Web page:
Tuesday, April 08, 2008

The Academic Job Market (Commonplace Book)

A guilty pleasure of mine is the pessimistic rhetoric -- occasionally bordering on the apocalyptic or revolutionary -- surrounding the famously dismal academic job market. Once on the right wavelength, it can be as fun to read as any pulp novel. Here is a choice quote from the Chronicle of Higher Education this week:

Essentially, as Bousquet explained, the "job market" is a fiction that coerces us into competition with each other instead of asking questions about the constructed nature of the academic workplace. The primary purpose of graduate programs, he argued, was not to produce degree-holders but to provide cheap, non-degreed teaching labor for the universities. The predicted job crisis had been solved by an influx of graduate students encouraged by the prospect of future job opportunities. That was the new job system, and it was working perfectly well. As a result, the completion of a doctorate in the humanities now marked the logical end of one's academic career rather than the beginning of it. We were waste products who needed to be flushed from the system to make way for the next serving of exploited "apprentices." Higher education -- which I had always assumed to have my best interests at heart -- had become a kind of pyramid scheme with us at the bottom, the new academic proletariat.


neilshyminsky said...

Geoff: Did you get this off of my departmental listserv?

But now I sound dismissive and just a bit mocking of my colleagues, and that's unfair - there's certainly nothing substantively wrong with anything I'm reading here, and the job market does indeed suck the life out of you. (Even as a grad student who has yet to wade into the deep waters of post-doc life, I've heard too many stories, seen too many people who look utterly lost.)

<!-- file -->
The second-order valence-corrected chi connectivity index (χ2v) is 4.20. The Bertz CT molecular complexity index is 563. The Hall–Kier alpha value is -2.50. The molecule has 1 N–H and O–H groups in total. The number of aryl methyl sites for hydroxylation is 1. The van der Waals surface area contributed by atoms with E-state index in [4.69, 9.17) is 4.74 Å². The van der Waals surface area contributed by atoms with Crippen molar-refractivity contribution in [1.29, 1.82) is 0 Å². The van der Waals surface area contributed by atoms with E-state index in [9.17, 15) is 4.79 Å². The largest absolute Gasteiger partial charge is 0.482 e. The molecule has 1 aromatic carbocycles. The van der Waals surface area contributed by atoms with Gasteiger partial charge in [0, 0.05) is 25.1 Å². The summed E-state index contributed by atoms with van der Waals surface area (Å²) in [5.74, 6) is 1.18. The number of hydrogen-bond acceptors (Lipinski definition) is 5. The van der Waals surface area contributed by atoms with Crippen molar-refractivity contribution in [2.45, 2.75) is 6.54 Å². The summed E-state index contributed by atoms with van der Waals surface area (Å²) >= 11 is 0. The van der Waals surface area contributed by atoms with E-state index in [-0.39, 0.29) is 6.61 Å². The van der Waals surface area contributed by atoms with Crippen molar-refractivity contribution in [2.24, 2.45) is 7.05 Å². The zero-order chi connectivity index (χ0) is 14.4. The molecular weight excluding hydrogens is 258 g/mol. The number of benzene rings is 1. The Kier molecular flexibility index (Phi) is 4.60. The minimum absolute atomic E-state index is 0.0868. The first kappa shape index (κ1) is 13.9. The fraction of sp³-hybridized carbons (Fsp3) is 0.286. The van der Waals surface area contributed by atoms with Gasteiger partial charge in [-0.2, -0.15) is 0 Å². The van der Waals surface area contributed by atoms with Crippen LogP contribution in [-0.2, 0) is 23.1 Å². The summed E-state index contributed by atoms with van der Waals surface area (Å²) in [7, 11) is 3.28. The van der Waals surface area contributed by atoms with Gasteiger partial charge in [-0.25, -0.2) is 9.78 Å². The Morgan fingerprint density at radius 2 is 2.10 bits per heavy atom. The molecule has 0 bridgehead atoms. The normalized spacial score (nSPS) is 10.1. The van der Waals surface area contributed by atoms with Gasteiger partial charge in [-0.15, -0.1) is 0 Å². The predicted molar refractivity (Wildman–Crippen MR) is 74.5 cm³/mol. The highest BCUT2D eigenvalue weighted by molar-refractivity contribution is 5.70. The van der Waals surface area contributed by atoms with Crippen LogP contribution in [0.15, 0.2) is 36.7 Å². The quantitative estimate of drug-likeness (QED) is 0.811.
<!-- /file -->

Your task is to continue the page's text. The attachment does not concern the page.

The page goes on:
But you're absolutely right to point out just how hyperbolic and revolutionary it all sounds. I can imagine a short film with someone like Morgan Freeman speaking these words in a grim tone, apocalyptic images filling the screen.

scott s said...

Geoff- out of curiosity, what's your plan? Are you looking for a tenure track job? Do you want to write screenplays? Become a public intellectual?

Douglas Wolk did a panel at Wondercon this year, and he's getting the "comic expert" nytimes and new republic book reviews. Do you avoid this stuff because you're not as interested in independent comics?

Have you seen this in the London Review of Books? I've blogged about the ridiculousness . I feel like she should be your phd arch-nemesis. The Isaac Bab-El /Kal-El connection kills me

Geoff Klock said...

Neil: CHE should hire Freeman.

Scott -- your first question is too complicated a question to answer right now, but try me again on it later. You are right that my lack of interest in independent comics hampers me there. And that article does look awful. I will put her on the bad guys list.